Why are Palestinians shunning the protests against judicial reforms?

Yossi Mekelberg

Something that at first glance might seem paradoxical is happening in the current protests against the new Israeli government’s plans for its so-called reform (or obliteration, to be more accurate) of the judiciary: The absence of Palestinian citizens of Israel among the protesters.
Considering the number of rabid, racist, anti-Arab members of the current administration, many of them unashamedly so, it was surely to be expected that the Arab Palestinian community in Israel would mobilize in large numbers and be at the forefront of these weekly demonstrations.
But the opposite is happening: Most Palestinians are staying away from this display of public dismay about the government’s brutal attempt to fatally wound the democratic system, despite the fact that they, more than any other segment of Israeli society, are the ones likely to pay the heaviest price for the changes.
For those who are surprised at this behavior, chiefly the Jewish progressive elements who are genuinely endeavoring to prevent this most recent version of a Benjamin Netanyahu government from being the last to preside over a liberal democracy, it is time for a reality check.
They should listen to the resentment of their Palestinian compatriots for the Jewish Israeli society in all its shades, and join arms with them in ensuring that a just, equal and respectful society for all its people is what characterizes the Israel of the future.
The hesitation, even absence, of the Arab voice in the protests is not the paradox it might at first appear to be; it is their own protest within the protest, against all strands of the Israeli-Zionist discourse that has marginalized them since the establishment of Israel in 1948 and denied them their history and identity.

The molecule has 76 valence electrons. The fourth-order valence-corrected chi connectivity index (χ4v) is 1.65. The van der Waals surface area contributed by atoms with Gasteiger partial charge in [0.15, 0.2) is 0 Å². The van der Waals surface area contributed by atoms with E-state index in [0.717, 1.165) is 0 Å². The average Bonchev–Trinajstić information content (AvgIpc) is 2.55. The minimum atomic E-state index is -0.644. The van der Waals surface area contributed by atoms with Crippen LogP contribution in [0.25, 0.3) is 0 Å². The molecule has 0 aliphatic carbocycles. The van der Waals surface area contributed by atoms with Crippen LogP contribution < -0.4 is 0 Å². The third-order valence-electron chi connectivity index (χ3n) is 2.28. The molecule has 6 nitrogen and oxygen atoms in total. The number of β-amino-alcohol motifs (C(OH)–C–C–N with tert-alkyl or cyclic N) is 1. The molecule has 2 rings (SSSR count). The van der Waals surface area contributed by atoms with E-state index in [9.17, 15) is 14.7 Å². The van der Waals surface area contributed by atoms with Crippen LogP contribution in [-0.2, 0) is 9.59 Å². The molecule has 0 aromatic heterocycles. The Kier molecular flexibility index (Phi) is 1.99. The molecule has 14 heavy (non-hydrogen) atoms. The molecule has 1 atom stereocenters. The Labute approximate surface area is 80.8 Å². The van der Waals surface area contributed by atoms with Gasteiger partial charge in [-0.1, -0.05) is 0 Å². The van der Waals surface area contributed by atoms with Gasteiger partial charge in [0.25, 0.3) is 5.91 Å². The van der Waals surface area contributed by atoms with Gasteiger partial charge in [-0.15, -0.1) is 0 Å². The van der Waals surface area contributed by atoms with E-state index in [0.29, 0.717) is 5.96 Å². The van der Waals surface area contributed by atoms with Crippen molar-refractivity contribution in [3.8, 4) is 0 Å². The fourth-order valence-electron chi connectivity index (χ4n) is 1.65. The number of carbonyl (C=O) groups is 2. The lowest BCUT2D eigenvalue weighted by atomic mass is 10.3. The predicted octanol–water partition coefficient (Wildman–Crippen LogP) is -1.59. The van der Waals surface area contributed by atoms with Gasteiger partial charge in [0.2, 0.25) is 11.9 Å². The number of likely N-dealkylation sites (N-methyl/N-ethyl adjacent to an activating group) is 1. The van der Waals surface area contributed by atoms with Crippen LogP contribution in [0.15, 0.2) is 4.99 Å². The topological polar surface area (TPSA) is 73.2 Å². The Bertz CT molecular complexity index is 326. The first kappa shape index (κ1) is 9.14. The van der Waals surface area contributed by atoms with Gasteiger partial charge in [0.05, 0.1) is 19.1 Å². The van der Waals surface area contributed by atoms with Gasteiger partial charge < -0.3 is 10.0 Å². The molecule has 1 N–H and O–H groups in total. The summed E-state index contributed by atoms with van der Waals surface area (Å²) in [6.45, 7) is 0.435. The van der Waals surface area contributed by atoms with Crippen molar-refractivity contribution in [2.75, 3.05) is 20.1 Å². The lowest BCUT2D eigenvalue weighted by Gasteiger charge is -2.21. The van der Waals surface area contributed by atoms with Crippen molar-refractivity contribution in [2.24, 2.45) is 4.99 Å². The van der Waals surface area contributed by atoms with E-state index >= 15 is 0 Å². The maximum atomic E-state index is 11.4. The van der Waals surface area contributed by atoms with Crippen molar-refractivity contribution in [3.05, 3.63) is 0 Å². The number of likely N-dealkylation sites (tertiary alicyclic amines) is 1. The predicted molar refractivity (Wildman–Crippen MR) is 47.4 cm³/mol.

To begin with, a state that defines itself by its Jewishness sends an immediate message to those who are not Jewish: You do not belong here and/or do not have equal status with your Jewish neighbors. This tension between Jewish and democratic could have been resolved over the years with the required wisdom, ideological flexibility, tolerance of the other, and adherence to the principle of equality for all citizens, not to mention goodwill toward the Arab-Palestinian minority.
Instead, Palestinians have been discriminated against through legal means, as well as informally, from the very first day of Israel’s independence, and lived under military administration for the first 18 years of the state’s existence. It made very little difference to them whether a left- or right-leaning government was in power.

Rejecting participation in the current protests against the government’s judicial coup, as with previous protests, is a result of the deep-rooted feeling among Palestinian Israelis that they are not welcomed by the vast majority of the Jewish population, and that there is no intention to develop an equal partnership with the rest of the society.
To begin with, the Jewish population, individually and officially, refuses to recognize them as Palestinians and insists on referring to them as “the Arabs of Israel,” to differentiate them from other Palestinians. This has a lot to do with the Jewish-Zionist obsession with the demographic balance between the Jewish and Palestinian populations.